Ticket sellers have also begun disguising themselves by wearing red shirts similar to Downtown Alliance employees, and loitering around information kiosks operated by the BID, Lappin recounted.
“Some of them are purposefully wearing outfits that look a lot like Downtown Alliance uniforms in an effort to be more tricky than they already were,” the Alliance president explained.
Murphy has noticed a similar trend around Pier A, but with former workers of the legitimate Statue Cruises wearing their old uniforms while hawking overpriced fares.
“There are people who have been cut loose from a company but they’re still wearing the uniform,” Murphy said.
At Pier A Plaza, Murphy instructs his security officers to shoo off vendors when they encroach onto Battery Park City property, where the Battery Park City Authority has forbidden them to operate.
But jurisdictional challenges make the effort a near constant battle, and for vendors to evade guards is a simple matter of stepping into Battery Park, the surrounding streets, or the Greenway bike path, all of which are on city property and beyond the purview of Allied Universal’s security contract.
Murphy doesn’t have the manpower to maintain a constant presence at the pier, and whenever the guards turn their back or continue with their patrol, the vendors quickly return.
“It’s a constant sweeping motion back and forth to keep them off that area,” said Murphy. “It’s a waste of manpower.”
Councilwoman Margaret Chin, who co-sponsored the legislation requiring vendors register with the city, denied that the problem has gotten worse since the law took effect, and said the efforts of legislators like her and increased enforcement by the First Precinct following April’s shooting have made headway in the effort to curb the rogue ticket industry.
“I think we’re making some dents,” Chin said. “I think the fact that the First Precinct has been very vigilant in terms of sending officers down for patrol, and DCA is following through and staying on top of people applying for licenses, that things have calmed down a little bit.”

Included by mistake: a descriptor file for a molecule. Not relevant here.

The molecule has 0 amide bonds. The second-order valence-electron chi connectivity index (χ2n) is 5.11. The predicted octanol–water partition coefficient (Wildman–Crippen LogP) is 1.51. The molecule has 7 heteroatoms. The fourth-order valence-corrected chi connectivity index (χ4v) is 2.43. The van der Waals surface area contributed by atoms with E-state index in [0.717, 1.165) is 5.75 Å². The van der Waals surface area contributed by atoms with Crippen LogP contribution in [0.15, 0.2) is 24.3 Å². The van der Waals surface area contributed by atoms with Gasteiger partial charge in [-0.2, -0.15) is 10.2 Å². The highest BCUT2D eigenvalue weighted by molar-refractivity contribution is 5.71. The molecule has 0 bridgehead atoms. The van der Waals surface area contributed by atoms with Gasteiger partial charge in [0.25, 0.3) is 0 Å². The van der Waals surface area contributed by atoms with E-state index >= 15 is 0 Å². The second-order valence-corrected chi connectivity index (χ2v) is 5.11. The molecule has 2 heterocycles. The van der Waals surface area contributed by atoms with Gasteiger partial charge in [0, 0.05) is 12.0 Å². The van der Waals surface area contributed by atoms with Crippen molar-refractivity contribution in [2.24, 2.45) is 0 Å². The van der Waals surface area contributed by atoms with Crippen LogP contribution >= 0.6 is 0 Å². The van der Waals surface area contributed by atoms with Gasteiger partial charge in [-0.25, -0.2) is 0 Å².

The councilwoman said that she’s open to suggestions regarding legislative solutions to the issue, but suggested that the key to ensuring compliance is enforcement, and that she’s met with officers of the First Precinct, who have stationed plain clothes officers around known hot spots following April’s shooting.
“I think we’re always open to suggestions in terms of how we can make things better legislatively… But the main thing is enforcement,” said Chin. “How do we make sure they are following the rules, and how do we make sure the police department and DCA are making sure they’re following the rules?”
If there’s any silver lining to April’s shooting, it’s that police are now viewing the ticket industry Downtown as a priority, according to Murphy.
“Law enforcement is down there, and they know that we’re active down there, and they support us,” he said. “After the shooting, it’s heightened the awareness that something has to be done.”
The First Precinct did not respond to repeated calls for comment.